Pocket 1 sensors of the step-in and step-out sensors 58 are comprised of a pair of light emitting diodes 100 and 102 and a pair of phototransistors 104 and 106. Pocket 2 sensors are comprised of a pair of light emitting diodes 108 and 110 and a pair of phototransistors 112 and 114. Identical circuit arrangements are used within a set of sensors labelled pockets 3-12 sensors 116.
An LED driver 120 drives each of the step-in light emitting diodes 100, and 108, and the other step-in light emitting diodes within the sensors 116. An LED driver 122 drives each of the step-out light emitting diodes 102 and 110 and the other step-out light emitting diodes within the sensors 116. A set of diodes 124, 126, 128, 130, 132, 134, 136, 138, 140, 142, 144 and 146 have their cathodes connected in common to the output of the LED driver 120. The anodes of the diodes 124 through 146 are connected to the common point of the pocket 1 and 2 sensors and sensors 116. A diode 148 has its anode connected to the output of the LED driver 120 and its cathode to a output 150 of the decoder/driver 118.
A diode 152 has its anode connected to the junction of a pair of diodes 154 and 156 and a resistor 158. The cathode of the diode 154 is connected to the input of sensor amplifier 60, and the cathode of the diode 156 is connected to the input of sensor amplifier 62. An inverter 160 has its input connected to the junction of output 150, the cathode of a diode 162 and the cathode of the diode 148. The anode of the diode 162 is connected to the output of the LED driver 122. A set of resistors 164, 166, 168, 170, 172, 174, 176, 178, 180, 182, 184, and 186 are each connected in common to a +5 volt voltage source. The other side of each of the resistors 164 through 186 is connected to an output of the decoder/driver 118.
In operation the pocket select bus 76 sends a command to the decoder/driver 118. In response to this command the decoder/driver 118 selectively grounds the common connection of all of the light emitting diodes and phototransistors of a particular pocket, thereby completing the circuits with the LED drivers 120 and 122 and the sensor amplifiers 60 and 62. It is to be understood that although the outputs of the decoder/driver 118 selectively connect the selected common connections to near ground potential, any potential which permits forward current to flow in the selected light emitting diodes could be utilized. The decoder/driver 118 is then commanded to select another pocket by grounding the common connection of all of the light emitting diodes and phototransistors of that particular pocket. At any one time only one particular common connection is grounded by the decoder/driver 118. It is to be understood that although the light emitting diodes 100, 102, 108 and 110 and the phototransistors 104, 106, 112 and 114 are shown connected with a particular polarity, the polarity of each type of device may be reversed and utilized by appropriately modifying either the LED drivers 120 and 122 or the sensor amplifiers 60 and 62.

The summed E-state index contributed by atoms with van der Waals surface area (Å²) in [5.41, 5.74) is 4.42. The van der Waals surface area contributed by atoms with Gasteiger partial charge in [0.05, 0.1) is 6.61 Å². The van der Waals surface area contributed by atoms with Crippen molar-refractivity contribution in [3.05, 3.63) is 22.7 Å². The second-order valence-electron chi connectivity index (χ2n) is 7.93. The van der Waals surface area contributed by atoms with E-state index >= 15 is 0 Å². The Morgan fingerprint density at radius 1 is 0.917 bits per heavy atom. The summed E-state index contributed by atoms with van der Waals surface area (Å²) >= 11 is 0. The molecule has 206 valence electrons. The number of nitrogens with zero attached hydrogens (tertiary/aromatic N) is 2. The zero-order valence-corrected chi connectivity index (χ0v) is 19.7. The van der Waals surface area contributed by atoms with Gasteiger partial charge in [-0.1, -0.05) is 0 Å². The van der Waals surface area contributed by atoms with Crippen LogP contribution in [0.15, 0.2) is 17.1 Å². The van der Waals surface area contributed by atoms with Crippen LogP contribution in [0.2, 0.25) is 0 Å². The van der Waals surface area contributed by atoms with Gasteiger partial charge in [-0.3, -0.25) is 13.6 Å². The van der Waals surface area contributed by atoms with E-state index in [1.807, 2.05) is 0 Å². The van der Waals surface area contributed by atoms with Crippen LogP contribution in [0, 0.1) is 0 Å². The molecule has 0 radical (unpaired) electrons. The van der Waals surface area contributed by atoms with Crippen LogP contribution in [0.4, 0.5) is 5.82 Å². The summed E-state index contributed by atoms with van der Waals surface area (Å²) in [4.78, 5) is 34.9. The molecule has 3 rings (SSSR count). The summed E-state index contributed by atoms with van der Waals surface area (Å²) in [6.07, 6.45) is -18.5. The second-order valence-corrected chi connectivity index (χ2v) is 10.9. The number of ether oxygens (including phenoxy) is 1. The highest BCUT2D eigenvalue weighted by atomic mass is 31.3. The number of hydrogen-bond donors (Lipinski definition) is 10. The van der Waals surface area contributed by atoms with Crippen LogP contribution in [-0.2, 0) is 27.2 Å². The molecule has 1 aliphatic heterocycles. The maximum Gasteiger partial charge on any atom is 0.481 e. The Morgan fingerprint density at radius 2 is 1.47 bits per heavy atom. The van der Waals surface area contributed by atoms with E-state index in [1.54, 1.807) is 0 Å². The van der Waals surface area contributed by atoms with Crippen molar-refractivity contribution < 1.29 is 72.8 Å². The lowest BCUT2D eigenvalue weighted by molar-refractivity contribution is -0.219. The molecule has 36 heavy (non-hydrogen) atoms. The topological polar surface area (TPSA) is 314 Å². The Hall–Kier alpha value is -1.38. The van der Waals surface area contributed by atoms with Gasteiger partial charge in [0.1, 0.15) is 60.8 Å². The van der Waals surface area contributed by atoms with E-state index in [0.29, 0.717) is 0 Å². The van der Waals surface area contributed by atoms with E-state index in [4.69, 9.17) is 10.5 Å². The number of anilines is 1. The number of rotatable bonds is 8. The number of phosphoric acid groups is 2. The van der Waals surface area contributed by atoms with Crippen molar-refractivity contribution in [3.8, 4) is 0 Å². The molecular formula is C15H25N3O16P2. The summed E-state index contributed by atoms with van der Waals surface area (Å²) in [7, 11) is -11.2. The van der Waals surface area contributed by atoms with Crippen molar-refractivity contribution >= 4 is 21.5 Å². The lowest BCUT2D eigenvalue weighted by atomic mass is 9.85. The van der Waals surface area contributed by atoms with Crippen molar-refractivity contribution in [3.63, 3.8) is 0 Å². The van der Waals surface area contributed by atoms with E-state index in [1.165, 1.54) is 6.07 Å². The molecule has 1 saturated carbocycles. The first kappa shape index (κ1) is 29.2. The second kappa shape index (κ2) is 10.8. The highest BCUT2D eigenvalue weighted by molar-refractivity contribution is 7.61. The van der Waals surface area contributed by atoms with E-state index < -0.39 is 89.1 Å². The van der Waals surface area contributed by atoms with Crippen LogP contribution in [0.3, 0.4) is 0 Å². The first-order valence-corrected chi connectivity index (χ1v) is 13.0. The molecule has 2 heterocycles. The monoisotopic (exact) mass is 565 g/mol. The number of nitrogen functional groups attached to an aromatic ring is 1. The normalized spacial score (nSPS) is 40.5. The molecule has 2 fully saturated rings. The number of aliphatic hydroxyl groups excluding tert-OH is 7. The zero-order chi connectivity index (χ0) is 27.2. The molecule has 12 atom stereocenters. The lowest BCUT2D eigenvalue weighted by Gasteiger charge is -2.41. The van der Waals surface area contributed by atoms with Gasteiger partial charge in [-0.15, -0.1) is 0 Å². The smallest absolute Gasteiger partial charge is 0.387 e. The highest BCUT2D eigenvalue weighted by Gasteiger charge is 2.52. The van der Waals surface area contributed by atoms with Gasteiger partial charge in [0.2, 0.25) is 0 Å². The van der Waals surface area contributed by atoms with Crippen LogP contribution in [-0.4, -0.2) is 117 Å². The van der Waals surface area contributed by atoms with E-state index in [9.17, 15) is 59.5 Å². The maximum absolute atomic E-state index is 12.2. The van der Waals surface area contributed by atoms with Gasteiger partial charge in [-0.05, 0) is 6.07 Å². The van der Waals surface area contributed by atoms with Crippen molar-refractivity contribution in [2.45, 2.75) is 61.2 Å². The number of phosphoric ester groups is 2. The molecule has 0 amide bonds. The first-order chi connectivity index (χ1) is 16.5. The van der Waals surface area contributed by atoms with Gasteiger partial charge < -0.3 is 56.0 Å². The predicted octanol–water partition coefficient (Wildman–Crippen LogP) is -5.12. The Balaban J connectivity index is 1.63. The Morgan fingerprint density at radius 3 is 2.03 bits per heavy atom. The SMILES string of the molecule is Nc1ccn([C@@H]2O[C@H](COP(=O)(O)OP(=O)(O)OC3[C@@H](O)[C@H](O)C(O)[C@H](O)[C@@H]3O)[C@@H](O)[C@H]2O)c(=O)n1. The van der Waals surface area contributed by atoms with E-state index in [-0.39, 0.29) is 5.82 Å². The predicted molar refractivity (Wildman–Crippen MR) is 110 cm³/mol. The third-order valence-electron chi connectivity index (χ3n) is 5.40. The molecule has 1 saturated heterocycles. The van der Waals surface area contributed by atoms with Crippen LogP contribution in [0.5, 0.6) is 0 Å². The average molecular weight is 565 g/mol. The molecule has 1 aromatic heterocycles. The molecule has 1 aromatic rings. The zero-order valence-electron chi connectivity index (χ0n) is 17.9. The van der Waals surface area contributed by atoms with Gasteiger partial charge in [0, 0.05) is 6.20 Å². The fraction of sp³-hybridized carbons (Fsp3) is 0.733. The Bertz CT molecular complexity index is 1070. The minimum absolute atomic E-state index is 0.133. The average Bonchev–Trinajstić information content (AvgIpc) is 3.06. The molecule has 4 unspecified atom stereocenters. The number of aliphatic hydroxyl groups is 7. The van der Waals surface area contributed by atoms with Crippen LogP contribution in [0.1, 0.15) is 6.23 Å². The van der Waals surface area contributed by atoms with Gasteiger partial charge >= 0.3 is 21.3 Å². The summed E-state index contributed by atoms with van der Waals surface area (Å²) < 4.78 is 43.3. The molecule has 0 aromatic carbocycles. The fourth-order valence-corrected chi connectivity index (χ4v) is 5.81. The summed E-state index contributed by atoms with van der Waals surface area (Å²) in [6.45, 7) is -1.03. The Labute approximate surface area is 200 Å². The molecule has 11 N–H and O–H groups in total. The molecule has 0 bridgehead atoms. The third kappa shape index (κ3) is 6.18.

The diodes 124 through 148 operate to limit the reverse current through the light emitting diodes 100, 102, 108, 110 and those within sensors 116. The decoder/driver 118 utilized in the preferred embodiment of the invention is a Texas Instruments Ser. No. 7445. When a particular output of the decoder driver is grounded, all of the other outputs are at a potential which can be as high as 14 volts D.C. due to the potential of the input of the sensor amplifiers 60 and 62. In order to protect the light emitting diodes in each of the pocket sensors, the diodes 124 through 148 operate to limit the reverse voltage across the light emitting diodes to approximately 1.0 volt. The output 150 is grounded for 300 microseconds between successive pocket select commands.
The resistors 164 through 186 operate to pull up the potential of all of the outputs of the decoder/driver 118, except that output which is at ground potential. A value of 2000 ohms for each of the resistors 164 through 186 have been found satisfactory for an operative embodiment of the invention.
In order to improve the response time of the phototransistors 104, 106, 112, 114, and those within the sensors 116, the diodes 152, 154, and 156, together with the inverter 160 operate to precharge each of the pocket sensors prior to a particular set of sensors being selected. The resistor 158 is selected to provide a time constant which is one tenth that of the time constant of the phototransistor and either of the sensor amplifiers 60 or 62. This arrangement the outputs of the sensor amplifiers 60 and 62 to reach their correct value more quickly, thus minimizing the time required to determine the status of the selected pocket sensors.